Fresh row erupts over Edinburgh Accies site plan changes

Campaigners are calling for the developers behind a controversial overhaul of a Stockbridge playing field to apply for fresh planning permission after accusations of altering proposals at the 11th hour without any scrutiny.

Tuesday, 8th January 2019, 7:48 am
Updated Tuesday, 8th January 2019, 8:02 am
A sign offers retail space at the site. Picture: Lisa Ferguson

Planning permission was granted in July 2014 for a new 5,000-capacity stadium, changing rooms, shops, cafe bar, function suites and a museum at the Raeburn Place sports ground in Stockbridge.

But last month the Raeburn Place Foundation submitted alterations to the Edinburgh Accies development, which they class as “non-material” to the overall proposals.

Residents are unable to comment on the amendments unless council officers, under delegated authority, judge the tweaks as “material” to the overall development. The row comes hot on the heels of council officers publicly apologising for allowing Edinburgh Rugby’s “mini-Murrayfield” proposals to proceed without the scrutiny of councillors.

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Artists' impressions of how the development will look at Comely Bank.

Work started on the Raeburn Place site last month, but the Save Stockbridge group is now calling for the long-delayed development to be halted until new planning permission is obtained for the updated scheme.

It claims the building footprint has increased by 126 square metres and that retail units have been “amalgamated” and two sets of external doors have disappeared.

And it argues that a gable wall to the east of the main entrance will now cause a “major issue” for the listed Raeburn House Hotel. Opponents have also pointed out that the proposed running track has been moved to the north of the site and the stadium’s stand and seating layout has been amended.

Resident Shona Conacher has written to planning officers to voice her dismay, labelling it “a deliberate tactic to go behind the people of Stockbridge who oppose this development”.

Edinburgh Academicals' playing fields on Raeburn Place. Picture: Lisa Ferguson

She added: “By starting the civil engineering elements of the project in advance of the decision on whether the extensive changes are material, it looks like the Accies are planning to force the hand of the council into accepting a fait accompli.

“The council should not accept the work to date as in any way material to its decision.

“I strongly believe that scale and scope of the changes is such that they should not be afforded the status of ‘non-material’.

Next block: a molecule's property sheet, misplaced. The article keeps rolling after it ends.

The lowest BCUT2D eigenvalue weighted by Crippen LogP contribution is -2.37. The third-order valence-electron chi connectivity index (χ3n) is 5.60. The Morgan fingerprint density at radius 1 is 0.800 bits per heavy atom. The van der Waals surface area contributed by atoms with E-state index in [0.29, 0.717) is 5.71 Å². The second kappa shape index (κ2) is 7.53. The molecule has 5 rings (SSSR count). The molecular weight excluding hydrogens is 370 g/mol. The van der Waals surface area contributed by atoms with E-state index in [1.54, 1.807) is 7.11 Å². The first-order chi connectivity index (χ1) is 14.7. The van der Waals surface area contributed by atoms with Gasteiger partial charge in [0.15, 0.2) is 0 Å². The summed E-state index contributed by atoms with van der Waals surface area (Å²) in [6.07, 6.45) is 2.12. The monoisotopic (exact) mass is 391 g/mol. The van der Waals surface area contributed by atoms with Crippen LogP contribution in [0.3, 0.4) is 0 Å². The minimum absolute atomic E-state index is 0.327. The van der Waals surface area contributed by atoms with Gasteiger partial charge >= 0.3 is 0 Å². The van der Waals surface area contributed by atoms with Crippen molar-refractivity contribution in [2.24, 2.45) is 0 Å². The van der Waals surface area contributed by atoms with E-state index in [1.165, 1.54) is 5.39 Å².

“These are material changes that affect the initial planning decision and hence if the Accies wish to proceed on this basis, fresh planning permission should be sought for the entire project.”

Bruce Thompson, chair of Save Stockbridge, said the planning amendment had been submitted just before Christmas, leaving very little time for people to voice concerns.

Mr Thompson said: “They got their original planning permission on the basis it was a sporting development. Now they are not doing a sporting development at this stage. It’s all a money-making exercise.

“What they are trying to do is build the bit that’s going to make money for them – the shops, the conference centre, bars and restaurants. These are the parts that will give them an income.”

Developers insist they have followed all planning procedures and that removing external doors was essentially a technicality, as M&S, who signed up for three units in 2016, will only require one door for the shop. It does not prevent the units being split up in the future.

A spokesman for the Raeburn Place Foundation, said: “The Raeburn Place development has followed this process faithfully all the way through to this point. There have been no ‘underhand tactics’ – the process has simply been followed as the planning laws intend it should be.

“As is normal in the fine tuning of a development scheme, there will be minor aspects of the design that will change after planning has been approved. RPDL has submitted a number of non-material variation requests to the City of Edinburgh Council and is awaiting the council officers’ confirmation that they have been deemed to be non-material.

“It is the City of Edinburgh Council officers’ role to consider the changes requested and only if they deem them to be material changes, is there any scope for further public consultation. Indeed the City of Edinburgh Council planning website confirms that it is not possible to comment on the requested variations at this